And, again, because y’all know how I feel about animal antics in a book, this book had me at Sampson, Stefan’s horse, who is pretty much this guy:

So, there you have it.  Good can mean a lot of things, depending on your mood.

Ready for a tangent?  Good!  My e-reader of choice (mostly because it’s the one I own) is a Nook, so when I saw this character card in a game I played with some friends over the weekend, I knew I had to post it here.  My Nook Color seems just a little bit more badass, like it could don a salmon-colored capelet and punch you (or me) in the face with lightning, if it wanted (thanks, Jason!).

Nook the Wizard likes to punch pudding in the face

My big fail (one of an unrelated series of fails)

I don’t write stories very often.  Actually, it’s more accurate to say that I almost never write stories, and I don’t very often engage in creative writing.  Occasionally, I write ridiculous story fragments whose purpose is to confuse and annoy the poor souls who get guilted into reading them.

While cleaning out my junk room on Labor Day (3rd mostly-annual Labor Day of Labor), I found a story fragment that I wrote four years ago as a secret santa gift for a fifteen year old boy whom I did not know.  I usually figure that if you’re going to fail at something (in this case fail at getting a gift the receiver will appreciate and enjoy), you might as well fail big.

I think I nailed it.

The Importance of a Greeting, Or Why French People Hate Americans

Once upon a time, there was a young man named John.  John was a very handsome man, and many of the young ladies of his day were wont to sigh and swoon as he walked past.  Despite such accomplishments, life was not entirely without difficulty for the young man, for he had an unfortunate problem: John was deathly afraid of salutations.

Though John had exhibited the fear since he was a young lad, everyone around him figured he would eventually resolve to put such childish stuff behind him, to enter into conversations with equanimity, but he did not.  Instead, John’s fear grew more pronounced with each passing year.

When John was young, the folk of his town humored him and entered into conversation with him without preamble.  But as John grew older, folk began to expect him to behave normally.  People started to find it more rude than amusing that John never said “hello” or “good day to you.”  Some people went out of their way to salute young John, and this story is chiefly concerned with these exploits, with the day the baker said, “Good morning, and isn’t it a fine day?” to our young hero.

The baker was not a nice man.  There were surely as many reasons for his crotchety behavior as there were people who disapproved of his manner, but whatever the provocation, his antics were such that, after passing several years in the village, the baker ceased to be known by his given name (Charlie) and was known merely by his occupation and any adjectives attendant on his behavior.  If a person held him in neutral regard, he would be Baker, but if a person held him in contempt, he would be “that bastard, the baker,” or “that miserable old buffoon, the baker.”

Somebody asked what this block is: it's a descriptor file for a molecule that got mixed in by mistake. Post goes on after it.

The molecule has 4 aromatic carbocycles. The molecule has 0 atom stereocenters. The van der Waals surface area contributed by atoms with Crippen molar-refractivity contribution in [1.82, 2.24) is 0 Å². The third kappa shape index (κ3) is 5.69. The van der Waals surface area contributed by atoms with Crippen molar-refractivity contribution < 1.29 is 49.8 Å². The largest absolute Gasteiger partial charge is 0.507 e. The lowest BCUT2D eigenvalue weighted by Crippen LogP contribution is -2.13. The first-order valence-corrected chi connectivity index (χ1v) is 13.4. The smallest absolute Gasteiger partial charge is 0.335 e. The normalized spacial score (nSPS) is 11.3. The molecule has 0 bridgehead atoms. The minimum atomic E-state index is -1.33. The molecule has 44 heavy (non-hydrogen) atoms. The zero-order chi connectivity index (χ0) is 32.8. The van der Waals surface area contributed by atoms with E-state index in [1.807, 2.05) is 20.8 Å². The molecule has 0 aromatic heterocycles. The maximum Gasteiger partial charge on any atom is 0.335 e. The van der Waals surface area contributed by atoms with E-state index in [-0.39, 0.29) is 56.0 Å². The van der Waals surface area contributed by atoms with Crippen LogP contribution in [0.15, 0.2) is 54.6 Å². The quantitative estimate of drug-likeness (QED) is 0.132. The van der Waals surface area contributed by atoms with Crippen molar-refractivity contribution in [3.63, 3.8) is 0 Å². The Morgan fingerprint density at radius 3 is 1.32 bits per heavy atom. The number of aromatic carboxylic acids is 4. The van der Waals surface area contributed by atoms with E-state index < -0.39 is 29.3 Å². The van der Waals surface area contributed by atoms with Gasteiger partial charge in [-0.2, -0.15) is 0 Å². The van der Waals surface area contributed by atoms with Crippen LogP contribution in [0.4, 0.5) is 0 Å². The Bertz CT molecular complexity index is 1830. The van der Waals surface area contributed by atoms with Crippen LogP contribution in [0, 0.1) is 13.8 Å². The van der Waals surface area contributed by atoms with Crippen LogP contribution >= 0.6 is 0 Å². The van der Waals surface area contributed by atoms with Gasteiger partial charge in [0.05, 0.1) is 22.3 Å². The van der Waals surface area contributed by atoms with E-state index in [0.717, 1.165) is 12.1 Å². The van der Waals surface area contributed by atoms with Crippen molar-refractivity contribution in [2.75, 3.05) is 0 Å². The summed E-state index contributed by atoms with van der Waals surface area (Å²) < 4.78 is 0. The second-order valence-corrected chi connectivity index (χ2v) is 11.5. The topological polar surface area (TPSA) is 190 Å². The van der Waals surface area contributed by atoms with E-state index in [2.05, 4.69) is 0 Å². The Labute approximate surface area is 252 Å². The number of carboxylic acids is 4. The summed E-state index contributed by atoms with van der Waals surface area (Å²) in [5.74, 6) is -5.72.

On a particular morning in May, the sun dawned bright and warm, its rays stretching into the sleepy village, awakening the inhabitants in that natural way to be found only in country villages.  John bathed and readied himself for the day without any of the trepidation that would surely have settled on him had he known what the day had in store; he left the friendly shelter of his family home and struck out on a well-worn path, his errand on this fine morning being to purchase some baked goods for his family.  As he walked to the baker’s shop, John whistled a jaunty tune, and he reached his destination with such alacrity as is found only among the able-bodied.

Having fortified himself with a deep breath, John pushed open the door to the baker’s shop and proceeded, almost immediately, to express his reason for having come.  “Baker,” he began, “my mother needs two loaves of your finest bread.”  But that Mephistophelean miscreant, that nefarious ne’er-do-well, that baneful bully of a baker leveled his leering eye towards our hero and, in a loud voice, exclaimed, “Good morning, John! And isn’t it a fine day?”

Can one find fault with John for the actions which followed this attack?  He gasped, staggering back against the door, clutching his heart and fixing upon the baker a look so full of terror as would have melted the heart of any good man.  After fumbling briefly with the door handle, he flung wide the portal and ran into the streets of the village sobbing insensibly.

The end.

If that bit of nonsense made you laugh, chances are fairly good you’d like me, personally.  If you now want to smash every tooth in my head, it probably wouldn’t work out between us.